Team members then discuss the reasons for their chosen memes, opening the floor for discussion on how to remedy any underlying issues that could be causing problems. Exercises like these help to not only unite the team but also legitimize employees’ feelings and build trust within the workplace – vital ingredients for business success.
3. Provide feedback to top management
Memes have a unique ability to so accurately capture and articulate moods, reactions, or unspoken thoughts that would be uncomfortable addressing in person, making them a valuable tool for delivering feedback to top management.
Google parent company Alphabet’s recent callout asking employees to begin sharing desks amid office downsizing, for example, led to swathes of employee activity within their internal meme platform Memegen. Taking aim at the “corpspeak” used by senior executives, one popular meme shared by staff read, “Not every cost cutting measure needs to be good for employees. A simple ‘We are cutting office space to reduce costs’ would make leadership sound more believable”.
The company’s rushed release of ChatGPT competitor Bard received an equally frosty reception, with one employee receiving many upvotes for a post that read, “Dear Sundar, the Bard launch and the layoffs were rushed, botched, and myopic. Please return to taking a long-term outlook.”
Were it not for memes being so integrated into the company’s internal communications, these messages would unlikely reach top management in such a direct fashion. In cases like these, memes help democratize feedback channels and act as a sounding board for management decisions. Initiatives like this can be particularly valuable in cultures where directly questioning management decisions in person may be negatively perceived.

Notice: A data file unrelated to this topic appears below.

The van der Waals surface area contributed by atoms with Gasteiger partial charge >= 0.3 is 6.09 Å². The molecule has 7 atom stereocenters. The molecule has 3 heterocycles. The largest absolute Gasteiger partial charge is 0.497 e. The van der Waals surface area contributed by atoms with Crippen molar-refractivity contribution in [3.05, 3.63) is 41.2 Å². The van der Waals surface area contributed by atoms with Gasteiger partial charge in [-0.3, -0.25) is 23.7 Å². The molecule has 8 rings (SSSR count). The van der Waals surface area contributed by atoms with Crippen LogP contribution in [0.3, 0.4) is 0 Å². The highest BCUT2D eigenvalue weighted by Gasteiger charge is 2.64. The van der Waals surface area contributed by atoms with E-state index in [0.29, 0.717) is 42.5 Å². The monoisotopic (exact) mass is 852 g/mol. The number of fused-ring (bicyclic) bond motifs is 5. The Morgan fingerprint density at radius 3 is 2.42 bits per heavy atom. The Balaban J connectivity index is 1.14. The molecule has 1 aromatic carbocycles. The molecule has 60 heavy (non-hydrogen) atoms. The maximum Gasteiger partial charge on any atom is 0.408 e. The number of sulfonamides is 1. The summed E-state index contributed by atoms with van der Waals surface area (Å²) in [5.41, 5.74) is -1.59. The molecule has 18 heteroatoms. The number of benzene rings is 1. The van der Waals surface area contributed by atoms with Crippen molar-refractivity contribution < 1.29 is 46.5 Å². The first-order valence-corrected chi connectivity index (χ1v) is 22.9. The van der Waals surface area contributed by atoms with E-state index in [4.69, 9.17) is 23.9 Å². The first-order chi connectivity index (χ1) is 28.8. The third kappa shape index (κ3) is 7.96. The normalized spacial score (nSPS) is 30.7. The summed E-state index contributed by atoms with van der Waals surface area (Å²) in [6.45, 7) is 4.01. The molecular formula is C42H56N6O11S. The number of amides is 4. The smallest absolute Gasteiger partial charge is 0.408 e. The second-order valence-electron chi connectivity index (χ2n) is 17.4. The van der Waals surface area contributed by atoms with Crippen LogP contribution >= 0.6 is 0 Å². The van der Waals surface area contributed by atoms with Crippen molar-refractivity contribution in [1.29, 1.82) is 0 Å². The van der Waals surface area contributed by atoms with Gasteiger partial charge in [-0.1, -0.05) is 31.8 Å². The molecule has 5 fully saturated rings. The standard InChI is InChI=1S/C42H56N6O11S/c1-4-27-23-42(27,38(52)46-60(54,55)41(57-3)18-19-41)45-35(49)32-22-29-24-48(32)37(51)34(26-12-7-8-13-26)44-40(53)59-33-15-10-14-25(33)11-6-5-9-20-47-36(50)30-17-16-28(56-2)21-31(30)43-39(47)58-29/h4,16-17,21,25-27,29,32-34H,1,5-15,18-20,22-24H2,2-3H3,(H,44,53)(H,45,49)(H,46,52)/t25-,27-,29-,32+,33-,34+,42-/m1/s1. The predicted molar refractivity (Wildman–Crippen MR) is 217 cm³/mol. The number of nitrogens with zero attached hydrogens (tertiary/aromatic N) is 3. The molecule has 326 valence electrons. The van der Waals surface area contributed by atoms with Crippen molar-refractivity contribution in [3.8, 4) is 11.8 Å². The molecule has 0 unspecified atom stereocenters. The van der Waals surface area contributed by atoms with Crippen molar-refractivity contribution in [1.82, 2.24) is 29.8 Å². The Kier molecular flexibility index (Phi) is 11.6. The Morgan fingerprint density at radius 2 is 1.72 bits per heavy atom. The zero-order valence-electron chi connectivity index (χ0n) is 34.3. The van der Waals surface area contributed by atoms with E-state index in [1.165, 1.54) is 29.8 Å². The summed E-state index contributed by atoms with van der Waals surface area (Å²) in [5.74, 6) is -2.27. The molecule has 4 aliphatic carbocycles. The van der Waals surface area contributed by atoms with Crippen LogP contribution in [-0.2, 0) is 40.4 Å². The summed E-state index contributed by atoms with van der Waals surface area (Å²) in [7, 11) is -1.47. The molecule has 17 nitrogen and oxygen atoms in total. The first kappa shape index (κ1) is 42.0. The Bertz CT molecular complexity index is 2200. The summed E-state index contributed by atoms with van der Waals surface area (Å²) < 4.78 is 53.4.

Using tools like memes can help remove the personal conflict and confidence barrier that could otherwise prevent an innovative solution or critical, business-saving feedback from being raised.
4. Bring joy to internal communications
Who likes sitting through 30-page presentations and listening to a speaker drone on in monotone about the company’s latest business developments? The answer: no one. Memes can be a fun and effective way to spice up internal company communications by injecting humor, creativity and relatability into otherwise mundane messages.
Beyond simply providing laughs, however, memes can also help with knowledge retention. Research reveals that humor systematically activates the brain’s dopamine reward system, with cognitive studies demonstrating that dopamine is important for both goal-oriented motivations and long-term memory. Incorporating memes into company presentations can add laughs while enabling employees to better retain any information shared.
5. Improve employees’ mental health
While research on this front remains in the early stages, several studies have already been released in support of the theory that memes can help people to boost their mood and better withstand the daily stressors of everyday life.
One of the largest of these studies, undertaken during the Covid-19 pandemic by researchers at Penn State, revealed that individuals who viewed memes with Covid-19-related captions reported lower levels of COVID-related stress than those who saw a non-COVID caption, proving the value of memes in boosting positive emotions.
Incorporating memes into your corporate processes could help boost employees’ mood and overall team morale, or as I like to refer to it – “a meme a day could keep the exit interview away.”